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Could thick cloud coal dust cause flashover on hi-voltage line

Discussion in 'Electrical Engineering' started by RQ, Oct 27, 2004.

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  1. RQ

    RQ Guest

    I would like some opinions on this. Visualize the following:

    Pressure relief door popping open, thick cloud of coal dust blowing towards
    high voltage line. Could this conceivably cause a flash over? Thanks

  2. A cloud of dust with a high enough concentration of coal dust could cause a
    flashover. Do I know what the concentration would have to be? No. Smoke
    from brush fires in South Africa has been documented as a cause for
    flashovers on transmission lines there. Coal dust is probably more
    conductive than smoke particles.

    Charles Perry P.E.
  3. Don Kelly

    Don Kelly Guest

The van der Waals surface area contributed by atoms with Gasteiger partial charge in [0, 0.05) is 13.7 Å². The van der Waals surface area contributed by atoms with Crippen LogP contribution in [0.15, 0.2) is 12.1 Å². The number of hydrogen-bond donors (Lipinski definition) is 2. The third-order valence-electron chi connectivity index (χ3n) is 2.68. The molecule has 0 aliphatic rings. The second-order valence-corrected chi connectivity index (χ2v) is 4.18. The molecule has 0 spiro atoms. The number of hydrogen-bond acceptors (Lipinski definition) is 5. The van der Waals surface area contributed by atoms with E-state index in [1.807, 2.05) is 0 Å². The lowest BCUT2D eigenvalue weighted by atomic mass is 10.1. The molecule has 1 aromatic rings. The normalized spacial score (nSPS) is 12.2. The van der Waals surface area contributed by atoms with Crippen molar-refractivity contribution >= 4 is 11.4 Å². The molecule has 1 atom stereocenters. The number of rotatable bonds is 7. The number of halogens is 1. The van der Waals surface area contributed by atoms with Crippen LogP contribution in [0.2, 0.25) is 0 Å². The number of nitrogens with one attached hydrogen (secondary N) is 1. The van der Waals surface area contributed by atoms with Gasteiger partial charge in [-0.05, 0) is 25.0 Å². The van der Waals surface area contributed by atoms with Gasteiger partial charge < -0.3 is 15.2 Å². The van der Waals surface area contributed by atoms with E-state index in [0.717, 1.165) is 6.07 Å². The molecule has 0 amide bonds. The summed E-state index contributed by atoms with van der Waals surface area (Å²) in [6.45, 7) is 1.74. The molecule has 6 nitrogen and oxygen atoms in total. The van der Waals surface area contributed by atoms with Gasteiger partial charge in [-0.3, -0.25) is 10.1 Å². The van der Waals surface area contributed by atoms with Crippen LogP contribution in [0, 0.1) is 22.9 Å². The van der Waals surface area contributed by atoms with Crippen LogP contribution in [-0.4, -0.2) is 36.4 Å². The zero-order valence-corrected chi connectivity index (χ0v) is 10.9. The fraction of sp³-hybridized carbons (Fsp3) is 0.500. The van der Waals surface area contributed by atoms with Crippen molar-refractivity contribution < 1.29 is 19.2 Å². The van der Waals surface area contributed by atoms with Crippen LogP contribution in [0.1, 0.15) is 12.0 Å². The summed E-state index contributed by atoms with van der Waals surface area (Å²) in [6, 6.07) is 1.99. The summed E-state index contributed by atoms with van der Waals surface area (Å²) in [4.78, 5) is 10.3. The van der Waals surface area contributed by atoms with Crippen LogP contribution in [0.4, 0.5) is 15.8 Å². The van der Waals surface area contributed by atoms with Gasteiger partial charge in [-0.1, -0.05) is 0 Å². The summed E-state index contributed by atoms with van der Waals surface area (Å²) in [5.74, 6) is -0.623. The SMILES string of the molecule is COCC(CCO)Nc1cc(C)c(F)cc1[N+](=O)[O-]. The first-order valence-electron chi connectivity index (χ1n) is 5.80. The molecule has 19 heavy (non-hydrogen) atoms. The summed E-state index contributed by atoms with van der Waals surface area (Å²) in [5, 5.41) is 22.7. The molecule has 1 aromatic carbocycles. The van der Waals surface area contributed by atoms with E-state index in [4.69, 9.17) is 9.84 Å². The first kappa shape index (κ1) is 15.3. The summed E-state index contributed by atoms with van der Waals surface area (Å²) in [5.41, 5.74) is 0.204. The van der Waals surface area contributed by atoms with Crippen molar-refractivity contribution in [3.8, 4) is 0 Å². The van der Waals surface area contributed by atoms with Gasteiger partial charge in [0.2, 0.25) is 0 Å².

Coal dust has been known to explode. I would suspect that if a spark occurs
    and the dust was dense enough, there would be explosive combustion. Flame
    stability is a major concern with coal fired steam generators using fine
    coal (as dust in an air suspension) - if the flame goes out and fuel is
    still being blown in there is a chance of a hot spot igniting the coal or
    sudden explosive ignition when the flame returns - bye bye boiler.
    It has also happened with flour as well due to static or other sparks. Any
    combustable material in a fine enough suspension can explode.
  4. There's at least one case of someone having this happen in
    a shopping bag, where a steel wool cleaning pad came into
    contact with a small 9V battery's terminals.
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